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The Next Frontier in Green Building

Understanding the impacts of occupancy will transform everything from design-team liability to energy codes.

By Mark Frankel
November 2011

Architects and engineers strive to create energy-efficient buildings by controlling physical features like insulation, windows, and HVAC systems. To deliver great energy performance in buildings, however, building operations and occupant behavior have to be addressed, and the policy and technological tools to do that are just starting to emerge.

Illustration by Gavin Potenza
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New Buildings Institute and Ecotope, Inc., recently analyzed the relative energy impact of a series of typical design features, compared to a set of operations and maintenance practices and occupant habits also affecting building energy use. We found that the impact on building energy use from poor (but not atypical) operations and maintenance practices can increase energy use by more than 50 percent in some climates. Occupant behavior can increase energy use by a whopping 80 percent over the predicted use based on anticipated behavior during the design process. In most cases, the magnitude of these ranges is larger than the total savings impact of all the physical efficiency features of the building.

Post-construction impacts are, by nature, more likely to fall short from the anticipated outcome than to improve it, because the design community, energy modelers, and energy code all tend to work from a best-case scenario when imagining maintenance and occupant activities. It's no surprise that owners and occupants play a major role in building energy use, and that these actions take place outside the control or influence of the design team. Now we have data that shows just how significant that energy use is.

As the role of post-construction characteristics becomes more widely recognized in the marketplace, there are likely to be significant changes to design practice, and to building codes and incentive programs. The design community will have to more effectively communicate the role of operations and occupants in building performance, and features such as better metering and feedback systems will become design imperatives. The study also has significant implications for the practice of energy modeling, which struggles to predict building energy use—a situation that will change if the energy modeler can get a realistic picture of how the building will really be used and maintained. In addition, we have to recognize that the aggressive goals we have set for energy codes will be impossible to meet without directly addressing post-construction energy-use patterns, which have so far been well outside the scope of code language and enforcement procedures. In response, codes will evolve not only to include more features that allow for better building operation, like commissioning, metering, and feedback systems, but may also start to incorporate energy-performance outcome targets into the code-enforcement process.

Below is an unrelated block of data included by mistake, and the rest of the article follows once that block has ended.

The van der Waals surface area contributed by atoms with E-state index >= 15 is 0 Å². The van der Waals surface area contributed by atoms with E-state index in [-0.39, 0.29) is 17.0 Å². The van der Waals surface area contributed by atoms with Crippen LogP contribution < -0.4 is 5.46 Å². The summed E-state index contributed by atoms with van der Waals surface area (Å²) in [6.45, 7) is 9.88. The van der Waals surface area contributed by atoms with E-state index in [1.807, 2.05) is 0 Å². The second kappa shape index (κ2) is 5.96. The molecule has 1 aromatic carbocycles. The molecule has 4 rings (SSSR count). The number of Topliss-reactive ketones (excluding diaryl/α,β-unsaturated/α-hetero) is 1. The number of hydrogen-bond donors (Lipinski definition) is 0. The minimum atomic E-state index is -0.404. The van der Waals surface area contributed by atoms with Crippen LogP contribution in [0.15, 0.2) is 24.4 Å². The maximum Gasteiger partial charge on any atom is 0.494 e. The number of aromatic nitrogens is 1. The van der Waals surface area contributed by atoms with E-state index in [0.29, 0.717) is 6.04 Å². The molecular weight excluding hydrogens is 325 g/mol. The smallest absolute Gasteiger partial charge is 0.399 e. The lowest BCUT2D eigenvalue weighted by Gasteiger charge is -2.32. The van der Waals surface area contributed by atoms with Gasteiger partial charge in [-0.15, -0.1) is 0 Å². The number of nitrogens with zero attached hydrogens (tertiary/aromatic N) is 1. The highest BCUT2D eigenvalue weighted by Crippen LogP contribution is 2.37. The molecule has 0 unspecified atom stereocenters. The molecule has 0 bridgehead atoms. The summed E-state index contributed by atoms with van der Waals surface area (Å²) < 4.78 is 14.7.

Perhaps nothing will more effectively drive the recognition of the role of building operations and occupants in building energy use than the proliferation of the disclosure ordinances now being adopted around the country. These ordinances will bring a much more intense, market-based focus on the issues really driving building energy performance. In the meantime, the findings of this study can help the building community begin to align their priorities with those building features and operational characteristics that have the most impact on building energy-use outcome.


Mark Frankel is Technical Director at the New Buildings Institute based in Washington State. The study described here can be found at newbuildings.org.


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